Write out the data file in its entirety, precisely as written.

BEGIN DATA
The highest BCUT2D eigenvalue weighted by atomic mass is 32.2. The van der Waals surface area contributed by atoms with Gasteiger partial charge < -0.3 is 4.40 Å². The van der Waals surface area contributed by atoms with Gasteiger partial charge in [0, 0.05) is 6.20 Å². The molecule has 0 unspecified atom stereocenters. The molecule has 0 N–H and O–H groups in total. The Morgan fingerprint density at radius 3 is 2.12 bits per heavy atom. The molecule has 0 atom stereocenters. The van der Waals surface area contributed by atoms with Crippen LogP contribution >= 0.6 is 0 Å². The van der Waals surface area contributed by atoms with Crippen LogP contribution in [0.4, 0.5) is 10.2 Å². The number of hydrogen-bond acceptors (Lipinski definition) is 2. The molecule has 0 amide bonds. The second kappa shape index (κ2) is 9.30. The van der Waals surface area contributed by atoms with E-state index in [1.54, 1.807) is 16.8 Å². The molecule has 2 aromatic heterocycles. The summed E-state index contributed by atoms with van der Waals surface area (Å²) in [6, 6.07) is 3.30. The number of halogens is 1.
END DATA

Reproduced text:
The highest BCUT2D eigenvalue weighted by atomic mass is 32.2. The van der Waals surface area contributed by atoms with Gasteiger partial charge < -0.3 is 4.40 Å². The van der Waals surface area contributed by atoms with Gasteiger partial charge in [0, 0.05) is 6.20 Å². The molecule has 0 unspecified atom stereocenters. The molecule has 0 N–H and O–H groups in total. The Morgan fingerprint density at radius 3 is 2.12 bits per heavy atom. The molecule has 0 atom stereocenters. The van der Waals surface area contributed by atoms with Crippen LogP contribution >= 0.6 is 0 Å². The van der Waals surface area contributed by atoms with Crippen LogP contribution in [0.4, 0.5) is 10.2 Å². The number of hydrogen-bond acceptors (Lipinski definition) is 2. The molecule has 0 amide bonds. The second kappa shape index (κ2) is 9.30. The van der Waals surface area contributed by atoms with E-state index in [1.54, 1.807) is 16.8 Å². The molecule has 2 aromatic heterocycles. The summed E-state index contributed by atoms with van der Waals surface area (Å²) in [6, 6.07) is 3.30. The number of halogens is 1.